This is the most important rule, and this is why the font was made bold. Speaking from a UK perspective, a decent bottle of single malt can vary from £40 to £150 in a supermarket. You may be £70 – £100 for an 18 y.o, and £120+ for a 21 year old. In specialist retailers some will be up to £500+ for the older or more unusual. You might be able to afford it at the time, but the amount you can spend over a year may not be sustainable. You will need to set a budget, and stick to it. Trust me, it is easy to get out of control.
2/ Make sure you have somewhere to keep your collection
No point in building a collection if you have nowhere to keep it. And in an investment scenario, you will need somewhere with little temperature variation, and depending on its value, somewhere secure.
It is worth bearing in mind that a large spirit collection is a fire hazard. Many home insurers limit how much you can keep at home. Check your small print. Plus, if collecting as an investment, nearly all home insurance policies have a maximum insurance value for individual items. You may need to consider a secure storage unit and specialist insurance.
3/ Collect quality and not quantity.
Especially true for investment whisky. Some things will not make money as there is no demand for it (Bells Decanter anybody?) or a bottle of Famous Grouse. Mass produced bottlings will not make anything or very little unless they are discontinued or there is a recipe or packaging change. Even then, it may be very little profit.
Better to buy a good quality whisky over a couple of mediocre ones. Sure, for the price of a decent malt you can buy two bottles of Famous Grouse, but the decent malt will form memories, will give you an experience. Grouse is just a generic blended whisky.
Even if you don’t want to invest and prefer to drink your collection, quality always wins over quantity. Is it not better to have the finer things than always going for the ordinary and blend? By experiencing the finer things, you will expand your whisky experience and gain knowledge of different flavour profiles; in doing this you may unlock the door to the treasure that can be gained by a good whisky. Going generic means you’ll never experience much different, unless collecting the boxes it comes in is your thing.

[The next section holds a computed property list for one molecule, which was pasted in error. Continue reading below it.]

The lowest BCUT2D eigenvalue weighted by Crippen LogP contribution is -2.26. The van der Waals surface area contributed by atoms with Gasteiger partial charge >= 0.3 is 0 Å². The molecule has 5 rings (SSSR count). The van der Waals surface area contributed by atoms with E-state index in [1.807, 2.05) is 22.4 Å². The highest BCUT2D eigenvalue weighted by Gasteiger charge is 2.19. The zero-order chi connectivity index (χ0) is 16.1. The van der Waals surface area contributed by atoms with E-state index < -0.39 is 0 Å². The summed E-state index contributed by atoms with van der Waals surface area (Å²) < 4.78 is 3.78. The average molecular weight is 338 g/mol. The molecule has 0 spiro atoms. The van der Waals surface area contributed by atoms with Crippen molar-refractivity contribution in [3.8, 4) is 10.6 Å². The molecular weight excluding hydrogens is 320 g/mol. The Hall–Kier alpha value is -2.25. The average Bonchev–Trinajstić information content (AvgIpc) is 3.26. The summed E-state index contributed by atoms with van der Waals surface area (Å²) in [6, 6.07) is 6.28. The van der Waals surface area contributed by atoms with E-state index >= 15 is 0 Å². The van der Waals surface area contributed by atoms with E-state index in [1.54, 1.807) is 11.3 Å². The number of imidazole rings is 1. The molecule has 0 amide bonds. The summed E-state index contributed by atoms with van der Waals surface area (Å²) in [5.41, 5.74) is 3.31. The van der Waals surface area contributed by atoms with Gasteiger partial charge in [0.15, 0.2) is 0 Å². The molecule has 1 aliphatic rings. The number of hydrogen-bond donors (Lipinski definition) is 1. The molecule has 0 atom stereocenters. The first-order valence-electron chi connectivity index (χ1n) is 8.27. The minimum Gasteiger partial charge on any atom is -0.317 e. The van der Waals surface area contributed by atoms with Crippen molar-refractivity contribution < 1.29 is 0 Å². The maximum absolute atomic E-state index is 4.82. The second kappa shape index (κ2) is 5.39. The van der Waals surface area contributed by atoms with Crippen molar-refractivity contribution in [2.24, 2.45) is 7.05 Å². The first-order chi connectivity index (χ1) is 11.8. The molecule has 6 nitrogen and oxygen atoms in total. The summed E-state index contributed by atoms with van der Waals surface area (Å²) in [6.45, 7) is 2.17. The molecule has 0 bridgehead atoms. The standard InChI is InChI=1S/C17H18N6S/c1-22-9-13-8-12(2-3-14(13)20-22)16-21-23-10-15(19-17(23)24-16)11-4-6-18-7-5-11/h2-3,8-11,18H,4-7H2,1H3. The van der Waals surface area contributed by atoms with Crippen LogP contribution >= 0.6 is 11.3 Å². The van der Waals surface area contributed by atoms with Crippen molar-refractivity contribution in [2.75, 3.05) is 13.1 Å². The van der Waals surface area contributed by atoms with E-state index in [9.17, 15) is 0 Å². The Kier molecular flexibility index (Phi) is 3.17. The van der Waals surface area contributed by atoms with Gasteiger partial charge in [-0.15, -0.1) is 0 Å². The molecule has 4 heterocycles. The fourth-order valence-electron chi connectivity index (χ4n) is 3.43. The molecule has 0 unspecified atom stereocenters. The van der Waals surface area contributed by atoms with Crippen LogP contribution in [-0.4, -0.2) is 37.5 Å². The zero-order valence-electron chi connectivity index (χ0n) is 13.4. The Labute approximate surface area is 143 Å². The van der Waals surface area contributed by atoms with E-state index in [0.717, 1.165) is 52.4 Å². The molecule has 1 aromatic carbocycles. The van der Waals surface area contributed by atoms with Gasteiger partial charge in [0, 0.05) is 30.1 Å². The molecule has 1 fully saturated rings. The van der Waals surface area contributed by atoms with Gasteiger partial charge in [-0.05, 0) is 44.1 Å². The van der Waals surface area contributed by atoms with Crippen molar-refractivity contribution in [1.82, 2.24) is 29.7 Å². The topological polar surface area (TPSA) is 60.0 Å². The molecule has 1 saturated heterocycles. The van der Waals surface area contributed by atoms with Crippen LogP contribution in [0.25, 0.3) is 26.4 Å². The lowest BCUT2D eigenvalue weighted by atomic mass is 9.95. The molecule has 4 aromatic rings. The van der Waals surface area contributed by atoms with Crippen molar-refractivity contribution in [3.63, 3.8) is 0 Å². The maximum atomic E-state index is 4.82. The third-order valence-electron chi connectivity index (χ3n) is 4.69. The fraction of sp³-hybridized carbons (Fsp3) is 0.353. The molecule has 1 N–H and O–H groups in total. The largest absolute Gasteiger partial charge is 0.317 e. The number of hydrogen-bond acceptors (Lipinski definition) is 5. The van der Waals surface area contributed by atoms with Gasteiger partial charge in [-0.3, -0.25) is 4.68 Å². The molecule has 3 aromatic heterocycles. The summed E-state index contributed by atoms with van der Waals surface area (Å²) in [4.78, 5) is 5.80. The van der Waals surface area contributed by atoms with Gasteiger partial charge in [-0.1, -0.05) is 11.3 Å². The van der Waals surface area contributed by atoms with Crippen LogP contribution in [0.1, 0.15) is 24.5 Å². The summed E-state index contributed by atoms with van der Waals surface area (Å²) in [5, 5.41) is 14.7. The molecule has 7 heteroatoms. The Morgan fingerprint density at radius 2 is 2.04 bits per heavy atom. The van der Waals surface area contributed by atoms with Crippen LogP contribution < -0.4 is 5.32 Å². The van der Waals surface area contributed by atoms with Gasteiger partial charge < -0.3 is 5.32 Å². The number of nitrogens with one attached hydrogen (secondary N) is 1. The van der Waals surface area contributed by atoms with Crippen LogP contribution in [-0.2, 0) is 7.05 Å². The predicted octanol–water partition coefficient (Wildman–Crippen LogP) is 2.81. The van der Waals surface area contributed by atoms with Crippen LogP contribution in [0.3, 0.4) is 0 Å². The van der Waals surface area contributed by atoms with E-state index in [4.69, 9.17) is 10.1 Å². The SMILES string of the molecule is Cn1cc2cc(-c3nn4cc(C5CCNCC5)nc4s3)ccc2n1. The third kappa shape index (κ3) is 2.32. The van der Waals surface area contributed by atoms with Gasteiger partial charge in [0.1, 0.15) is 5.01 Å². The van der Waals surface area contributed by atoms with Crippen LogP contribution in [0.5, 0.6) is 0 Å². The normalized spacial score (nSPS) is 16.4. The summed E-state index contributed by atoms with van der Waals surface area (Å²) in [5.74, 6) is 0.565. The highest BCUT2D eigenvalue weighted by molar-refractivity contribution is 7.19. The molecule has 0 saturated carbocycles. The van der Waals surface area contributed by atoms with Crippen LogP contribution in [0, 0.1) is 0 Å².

4/ Do not expect to make money
Whisky is not designed to be collected. Or at least that used to be true. Brands like Macallan are making editions that are specifically for collectors in mind. However, if you are collecting for investment, there is a possibility that brands fall out of favour. What might be the brand of the moment may not be in 10 years. Whilst with Macallan, Highland Park, Talisker, Lagavuilin, Ardbeg and Laphroaig this may not be so much of a risk, it depends on the bottling.
To be fair, you should, with careful choices, be able at the very minimum to maintain the value in pace with inflation. But one example that springs to mind is Convalmore. I’m a fan of Convalmore, the Dufftown distillery that closed in 1985. I’ve mentioned this in a previous blog so I’ll keep it brief. The 1977 vintage of the 28 year old and 36 year old as part of a Diageo special release have done relatively well. The latest 32 year old from 1984 hasn’t. From a £1200 retail price, it can be found for around £1000 retail, and as low as £500 at auction. I’ll deal with this more in a future blog. People buying for investment either got a big shock, a bargain, or a whisky they are now going to drink.
And if it all goes horribly wrong with whisky collecting, at least with intelligent choices, you’re going to have a decent drinks cabinet to drown your sorrows!
Next article focus – How do I define what is and isn’t collectable?